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Driven to Heal

Minnesota coach Jerry Kill on his road to recovery from a severe seizure

The Golden Gophers won four consecutive games after Kill’s halftime address at Northwestern, and posted their winningest season since 2003. Photo credit: Craig Lassig / AP images

By Jerry Kill
As told to Brian Burnsed


In nearly 30 years of coaching football, Minnesota head coach Jerry Kill had never missed a game. Then, last fall, debilitating seizures sidelined him for a conference matchup, and doctors forbade him from driving or flying to the next one, too. He found his way there anyway.

I was diagnosed with cancer in 2005, but I didn’t miss any practices, much less a game, through my treatment and surgery to remove a tumor in my kidney. And I’ve had a long battle with epilepsy but never let it keep me away from my team until the middle of last season. It was an awful feeling for me to have several seizures and wake up and not know if it’s one day later or a few days later. Then I saw my coaching clothes hanging on the door and realized I’d missed the game against Michigan. 

Besides losing a family member, that’s the lowest point in my life. I knew, and my wife, Rebecca, knew. I was in trouble. I had to get it taken care of.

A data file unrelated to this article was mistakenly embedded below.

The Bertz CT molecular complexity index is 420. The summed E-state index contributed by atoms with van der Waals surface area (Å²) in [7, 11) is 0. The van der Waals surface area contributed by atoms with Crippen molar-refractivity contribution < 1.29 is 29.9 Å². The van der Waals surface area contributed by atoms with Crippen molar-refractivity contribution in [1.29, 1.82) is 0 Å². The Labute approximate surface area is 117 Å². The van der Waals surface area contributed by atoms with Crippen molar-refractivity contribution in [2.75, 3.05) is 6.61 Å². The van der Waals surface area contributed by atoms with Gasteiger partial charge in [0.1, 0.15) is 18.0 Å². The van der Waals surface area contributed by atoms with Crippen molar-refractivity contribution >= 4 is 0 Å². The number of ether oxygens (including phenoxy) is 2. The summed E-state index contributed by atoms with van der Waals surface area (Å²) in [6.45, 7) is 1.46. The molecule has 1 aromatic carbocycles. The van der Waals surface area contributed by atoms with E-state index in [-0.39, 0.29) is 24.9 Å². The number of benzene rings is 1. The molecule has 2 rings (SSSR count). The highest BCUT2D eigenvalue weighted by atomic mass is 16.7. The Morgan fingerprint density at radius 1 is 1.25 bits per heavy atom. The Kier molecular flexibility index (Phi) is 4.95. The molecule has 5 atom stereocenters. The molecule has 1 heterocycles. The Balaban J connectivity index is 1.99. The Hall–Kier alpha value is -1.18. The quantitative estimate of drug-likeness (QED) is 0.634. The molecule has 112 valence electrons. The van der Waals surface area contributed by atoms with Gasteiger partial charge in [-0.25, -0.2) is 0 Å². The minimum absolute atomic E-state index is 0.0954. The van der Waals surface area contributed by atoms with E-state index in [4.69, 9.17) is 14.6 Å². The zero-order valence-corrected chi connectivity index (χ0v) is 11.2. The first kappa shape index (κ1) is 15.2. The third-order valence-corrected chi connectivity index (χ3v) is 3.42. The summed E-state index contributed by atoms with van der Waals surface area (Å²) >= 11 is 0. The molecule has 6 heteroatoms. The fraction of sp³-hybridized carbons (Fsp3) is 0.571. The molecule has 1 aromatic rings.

I went to see Dr. Brien Smith, a leading neurologist, in Grand Rapids, Michigan. He spent a lot of time with me discussing what he thought, all of the unknowns and the different avenues I could take to address my epilepsy. I changed medications and he said I had to find a way to get more sleep and eat right. I wasn’t sleeping very well – maybe three hours a night – and that’s not enough. As a football coach, you’re busy all of the time, but I knew I had to make changes. I’d try to manage my time better, so I would not be working 14 or 15 hours a day.

After I missed the Michigan game, I was adamant I would never miss another game. Emotionally, I was drained by the thought of not being there for my team, and Rebecca knew it. We had an off week the week following the Michigan game, so I could continue to recover. The next week, Rebecca drove me all the way to Northwestern for our next game because doctors advised me not to fly or drive myself. We drove up halfway, stopped to rest, and then we drove the rest of the way, and I coached from the box.  

Going down at halftime to see the kids, and seeing the excitement in their eyes, was a big win for our program. From there on, it snowballed into a good year. I give credit to the kids and the coaching staff – they did a great job of handling adversity. That was certainly the highlight of my road to getting back on my feet again. 

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Champion magazine goes behind the headlines and beyond the scoreboards to celebrate the unique connection between Americans and college sports. Champion is published by the NCAA.

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